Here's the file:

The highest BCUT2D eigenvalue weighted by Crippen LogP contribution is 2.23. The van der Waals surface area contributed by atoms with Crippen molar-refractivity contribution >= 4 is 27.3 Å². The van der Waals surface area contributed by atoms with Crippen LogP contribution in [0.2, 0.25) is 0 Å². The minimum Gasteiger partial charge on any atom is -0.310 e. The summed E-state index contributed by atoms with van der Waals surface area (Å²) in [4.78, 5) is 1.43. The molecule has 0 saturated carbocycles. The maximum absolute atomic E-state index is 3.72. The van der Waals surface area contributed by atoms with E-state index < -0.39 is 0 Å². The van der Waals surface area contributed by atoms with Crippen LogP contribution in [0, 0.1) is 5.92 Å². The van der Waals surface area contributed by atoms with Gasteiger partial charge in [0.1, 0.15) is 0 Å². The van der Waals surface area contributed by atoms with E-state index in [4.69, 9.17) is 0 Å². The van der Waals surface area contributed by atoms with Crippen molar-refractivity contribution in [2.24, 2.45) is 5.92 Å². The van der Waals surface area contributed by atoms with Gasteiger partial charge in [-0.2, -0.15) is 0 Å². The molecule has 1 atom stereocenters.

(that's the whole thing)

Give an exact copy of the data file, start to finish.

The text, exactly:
The highest BCUT2D eigenvalue weighted by Crippen LogP contribution is 2.23. The van der Waals surface area contributed by atoms with Crippen molar-refractivity contribution >= 4 is 27.3 Å². The van der Waals surface area contributed by atoms with Crippen LogP contribution in [0.2, 0.25) is 0 Å². The minimum Gasteiger partial charge on any atom is -0.310 e. The summed E-state index contributed by atoms with van der Waals surface area (Å²) in [4.78, 5) is 1.43. The molecule has 0 saturated carbocycles. The maximum absolute atomic E-state index is 3.72. The van der Waals surface area contributed by atoms with E-state index < -0.39 is 0 Å². The van der Waals surface area contributed by atoms with Crippen LogP contribution in [0, 0.1) is 5.92 Å². The van der Waals surface area contributed by atoms with Gasteiger partial charge in [0.1, 0.15) is 0 Å². The van der Waals surface area contributed by atoms with E-state index in [4.69, 9.17) is 0 Å². The van der Waals surface area contributed by atoms with Crippen molar-refractivity contribution in [2.24, 2.45) is 5.92 Å². The van der Waals surface area contributed by atoms with Gasteiger partial charge in [-0.2, -0.15) is 0 Å². The molecule has 1 atom stereocenters.